how to become a facilitator

FACILITATING THE COURSE

Dementia Understanding the Journey Facilitators are professionals with knowledge and experience in dementia care and adult education delivery. Facilitators have completed the Dementia:  Understanding the Journey (previously Alzheimer’s Disease and Other Dementias Care Course) as a learner and have been orientated in the effective delivery of the Course.  Usually facilitators are employees of the delivering organization.  If a delivering organization does not have a facilitator in its employ, the Dementia:  Understanding the Journey Administration will assist in connecting the organizations with approved facilitators for the course delivery.  Approved facilitators coordinate the onsite operations and ensure the learners gain the required learning and adhere to the course requirement, which includes the successful completion of a final project and attendance at all nine sessions.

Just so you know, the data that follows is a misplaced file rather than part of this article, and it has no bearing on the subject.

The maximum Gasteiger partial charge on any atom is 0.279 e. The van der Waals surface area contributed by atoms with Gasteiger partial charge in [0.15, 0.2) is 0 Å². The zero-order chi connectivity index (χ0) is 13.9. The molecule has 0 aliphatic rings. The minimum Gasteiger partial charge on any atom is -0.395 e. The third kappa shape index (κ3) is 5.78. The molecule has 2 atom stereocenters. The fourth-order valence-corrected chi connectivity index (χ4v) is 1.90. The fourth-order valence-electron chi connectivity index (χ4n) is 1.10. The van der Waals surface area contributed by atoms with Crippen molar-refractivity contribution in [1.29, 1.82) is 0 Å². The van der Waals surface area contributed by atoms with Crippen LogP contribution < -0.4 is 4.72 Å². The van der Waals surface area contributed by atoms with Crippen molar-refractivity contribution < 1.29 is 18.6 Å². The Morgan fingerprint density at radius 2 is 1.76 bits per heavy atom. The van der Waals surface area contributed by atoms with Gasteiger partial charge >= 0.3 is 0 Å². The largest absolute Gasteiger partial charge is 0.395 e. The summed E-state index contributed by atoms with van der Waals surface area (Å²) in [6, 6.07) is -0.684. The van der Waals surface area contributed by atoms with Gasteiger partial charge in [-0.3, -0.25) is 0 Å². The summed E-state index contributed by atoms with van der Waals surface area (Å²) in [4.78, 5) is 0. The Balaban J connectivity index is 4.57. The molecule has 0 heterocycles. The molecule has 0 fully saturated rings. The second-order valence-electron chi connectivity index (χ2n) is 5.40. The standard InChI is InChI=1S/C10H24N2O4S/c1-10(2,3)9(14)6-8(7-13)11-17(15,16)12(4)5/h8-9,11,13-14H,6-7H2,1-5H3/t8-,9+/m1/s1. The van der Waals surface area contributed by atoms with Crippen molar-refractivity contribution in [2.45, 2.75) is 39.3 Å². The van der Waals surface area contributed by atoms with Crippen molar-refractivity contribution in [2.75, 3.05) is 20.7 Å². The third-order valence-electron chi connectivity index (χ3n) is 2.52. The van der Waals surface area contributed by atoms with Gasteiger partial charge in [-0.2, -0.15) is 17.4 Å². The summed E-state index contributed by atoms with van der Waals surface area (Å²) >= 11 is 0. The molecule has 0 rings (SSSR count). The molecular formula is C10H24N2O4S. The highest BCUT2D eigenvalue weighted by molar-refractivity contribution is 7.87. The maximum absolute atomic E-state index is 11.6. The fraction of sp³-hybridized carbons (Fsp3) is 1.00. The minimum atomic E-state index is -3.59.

Facilitators are responsible for:

  • Instruction/facilitation of the learning outcome content
  • Creating an interactive learning environment
  • Maintaining/monitoring course requirements
  • Guiding and encouraging learners
  • Ongoing learner assessment
  • Final project assessment
  • Submitting course completion documents

How to Become a Facilitator

If you are interested in becoming a Dementia: Understanding the Journey facilitator the requirements include:

  • The successful competition of Dementia: Understanding the Journey or Alzheimer’s Disease and Other Dementias Care Course
  • Experience in the field of dementia
  • Experience in delivering adult education
  • The completion of a one-day facilitator’s orientation

For more information or if you are interested in becoming a Dementia: Understanding the Journey Facilitator please contact Barb Salkin at (902) 832-8500 ext. 282.

Education makes a difference.

OVER 25 YEARS OF PROVIDING EDUCATION IN DEMENTIA CARE

Dementia: Understanding the Journey recognizes that persons with dementia have the same basic needs for security, shelter, nutrition, and affection as other adults, and have the same rights to have these basic needs met. The challenge for caregivers is to meet these needs, as progressive disease symptoms cause increasing dependence.